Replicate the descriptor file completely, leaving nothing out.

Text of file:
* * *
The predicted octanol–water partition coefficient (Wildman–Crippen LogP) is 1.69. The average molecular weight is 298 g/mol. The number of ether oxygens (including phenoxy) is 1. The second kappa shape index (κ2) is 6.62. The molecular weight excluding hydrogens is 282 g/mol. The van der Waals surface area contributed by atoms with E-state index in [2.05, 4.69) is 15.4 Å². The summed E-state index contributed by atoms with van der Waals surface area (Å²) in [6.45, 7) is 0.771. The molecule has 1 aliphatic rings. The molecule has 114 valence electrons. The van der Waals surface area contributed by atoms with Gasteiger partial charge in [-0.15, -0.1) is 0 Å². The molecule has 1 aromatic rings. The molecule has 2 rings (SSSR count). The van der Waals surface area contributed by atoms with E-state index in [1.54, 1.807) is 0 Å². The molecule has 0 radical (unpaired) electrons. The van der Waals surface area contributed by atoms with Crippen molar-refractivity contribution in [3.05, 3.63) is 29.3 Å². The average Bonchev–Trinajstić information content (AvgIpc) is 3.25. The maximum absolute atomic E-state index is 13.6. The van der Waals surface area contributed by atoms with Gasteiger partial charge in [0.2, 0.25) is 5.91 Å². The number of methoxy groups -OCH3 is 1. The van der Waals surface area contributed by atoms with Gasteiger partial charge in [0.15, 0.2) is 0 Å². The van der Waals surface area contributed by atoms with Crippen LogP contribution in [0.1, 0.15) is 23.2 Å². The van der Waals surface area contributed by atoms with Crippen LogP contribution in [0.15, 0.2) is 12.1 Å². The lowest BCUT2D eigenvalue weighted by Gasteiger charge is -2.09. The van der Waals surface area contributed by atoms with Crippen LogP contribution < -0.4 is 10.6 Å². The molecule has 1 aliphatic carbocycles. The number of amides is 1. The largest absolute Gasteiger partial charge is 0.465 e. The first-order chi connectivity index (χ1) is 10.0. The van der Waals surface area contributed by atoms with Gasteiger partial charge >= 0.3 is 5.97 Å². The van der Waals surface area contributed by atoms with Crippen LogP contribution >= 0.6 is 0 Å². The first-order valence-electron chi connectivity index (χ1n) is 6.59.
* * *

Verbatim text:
The predicted octanol–water partition coefficient (Wildman–Crippen LogP) is 1.69. The average molecular weight is 298 g/mol. The number of ether oxygens (including phenoxy) is 1. The second kappa shape index (κ2) is 6.62. The molecular weight excluding hydrogens is 282 g/mol. The van der Waals surface area contributed by atoms with E-state index in [2.05, 4.69) is 15.4 Å². The summed E-state index contributed by atoms with van der Waals surface area (Å²) in [6.45, 7) is 0.771. The molecule has 1 aliphatic rings. The molecule has 114 valence electrons. The van der Waals surface area contributed by atoms with Gasteiger partial charge in [-0.15, -0.1) is 0 Å². The molecule has 1 aromatic rings. The molecule has 2 rings (SSSR count). The van der Waals surface area contributed by atoms with E-state index in [1.54, 1.807) is 0 Å². The molecule has 0 radical (unpaired) electrons. The van der Waals surface area contributed by atoms with Crippen molar-refractivity contribution in [3.05, 3.63) is 29.3 Å². The average Bonchev–Trinajstić information content (AvgIpc) is 3.25. The maximum absolute atomic E-state index is 13.6. The van der Waals surface area contributed by atoms with Gasteiger partial charge in [0.2, 0.25) is 5.91 Å². The number of methoxy groups -OCH3 is 1. The van der Waals surface area contributed by atoms with Gasteiger partial charge in [0.15, 0.2) is 0 Å². The van der Waals surface area contributed by atoms with Crippen LogP contribution in [0.1, 0.15) is 23.2 Å². The van der Waals surface area contributed by atoms with Crippen LogP contribution in [0.15, 0.2) is 12.1 Å². The lowest BCUT2D eigenvalue weighted by Gasteiger charge is -2.09. The van der Waals surface area contributed by atoms with Crippen LogP contribution < -0.4 is 10.6 Å². The molecule has 1 aliphatic carbocycles. The number of amides is 1. The largest absolute Gasteiger partial charge is 0.465 e. The first-order chi connectivity index (χ1) is 10.0. The van der Waals surface area contributed by atoms with Gasteiger partial charge >= 0.3 is 5.97 Å². The van der Waals surface area contributed by atoms with Crippen LogP contribution >= 0.6 is 0 Å². The first-order valence-electron chi connectivity index (χ1n) is 6.59.